Election Act Provisos
Although the court’s powers seem very wide, the Electoral Act puts several hurdles in the way of an applicant who asks the court to exercise them:
· The court will not set aside an election on the ground of mistake or non-compliance with the Act unless the court considers the election was not conducted in accordance with the principles laid down in the Act and the mistake or non-compliance affected the result of the election [section 177 of the Act]. This will be not easy for any challenger to establish. For example, the MDC Alliance may be able to show that ZEC did not conduct the election as transparently as it should have done, and may be able to prove further that ZANU-PF misused State property for electoral purposes, dragooned schoolchildren into attending rallies and suborned traditional leaders; but it would then have to prove that all these irregularities actually affected the result.
· And on the question of transparency, the Electoral Act itself is not clear about the grounds on which a presidential election can be successfully challenged. For example, section 155 of the Act states that an election is void if electoral malpractices were committed with the knowledge, consent or approval of the winning candidate or his or her agents – but the section may not apply to presidential elections.
Overriding Constitutional Provisions
The Constitution obliges the State – which includes the Executive, the Legislature and the Judiciary – to take all appropriate measures to ensure that effect is given to the principles of the electoral system set out in section 157(1) of the Constitution. Those principles include that elections must be peaceful, free and fair, and free from violence and other electoral malpractices. The Constitution takes precedence over any Act. Section 3 of the Electoral Act reiterates that elections are subject to the Constitution and section 3 (a) says “the authority to govern derives from the will of the people demonstrated through elections conducted efficiently, freely, fairly, transparently and properly”. The Constitutional Court will have to read section 177 of the Electoral Act in the light of the principles laid down in the Constitution. Hence if the Court finds that there were egregious and blatant departures from constitutional principles then it will have to set aside the election whether or not the departures can be shown to have affected the result.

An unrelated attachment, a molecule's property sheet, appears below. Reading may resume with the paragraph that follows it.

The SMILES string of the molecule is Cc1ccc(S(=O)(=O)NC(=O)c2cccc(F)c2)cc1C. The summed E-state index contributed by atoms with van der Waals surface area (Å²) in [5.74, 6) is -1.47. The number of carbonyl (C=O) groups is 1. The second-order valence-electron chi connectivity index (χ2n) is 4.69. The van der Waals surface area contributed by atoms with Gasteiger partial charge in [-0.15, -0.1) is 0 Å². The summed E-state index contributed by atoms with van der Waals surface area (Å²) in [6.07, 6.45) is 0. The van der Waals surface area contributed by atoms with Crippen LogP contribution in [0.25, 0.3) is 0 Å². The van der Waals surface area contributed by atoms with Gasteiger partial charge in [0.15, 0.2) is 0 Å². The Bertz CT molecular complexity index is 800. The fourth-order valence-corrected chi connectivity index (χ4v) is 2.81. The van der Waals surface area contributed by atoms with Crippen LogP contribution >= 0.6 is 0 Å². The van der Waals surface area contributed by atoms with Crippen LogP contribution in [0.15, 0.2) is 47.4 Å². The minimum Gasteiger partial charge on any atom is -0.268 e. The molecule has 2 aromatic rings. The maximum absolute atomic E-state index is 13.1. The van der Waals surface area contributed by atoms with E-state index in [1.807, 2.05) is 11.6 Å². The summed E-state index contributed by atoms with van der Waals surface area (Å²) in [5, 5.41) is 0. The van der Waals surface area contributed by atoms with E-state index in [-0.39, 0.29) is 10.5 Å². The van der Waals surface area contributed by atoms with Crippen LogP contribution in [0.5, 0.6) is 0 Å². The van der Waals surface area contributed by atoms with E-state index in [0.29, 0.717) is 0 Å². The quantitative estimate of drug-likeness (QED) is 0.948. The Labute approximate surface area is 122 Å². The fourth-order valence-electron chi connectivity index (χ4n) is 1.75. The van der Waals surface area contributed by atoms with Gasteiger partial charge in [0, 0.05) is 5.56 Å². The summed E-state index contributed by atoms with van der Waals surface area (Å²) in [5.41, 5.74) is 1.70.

When will a President-elect be Sworn in?
If an electoral challenge is lodged:
If a petition or application challenging the validity of the presidential election is lodged, the President-elect’s swearing-in takes place forty-eight hours after the Constitutional Court has announced its decision on the challenge.
If no electoral challenge is lodged:
Under section 94 of the Constitution a President-elect must take the oath of office on the ninth day after he or she was declared elected. This means that the President-elect will take the oath of office as President on Sunday 12th August.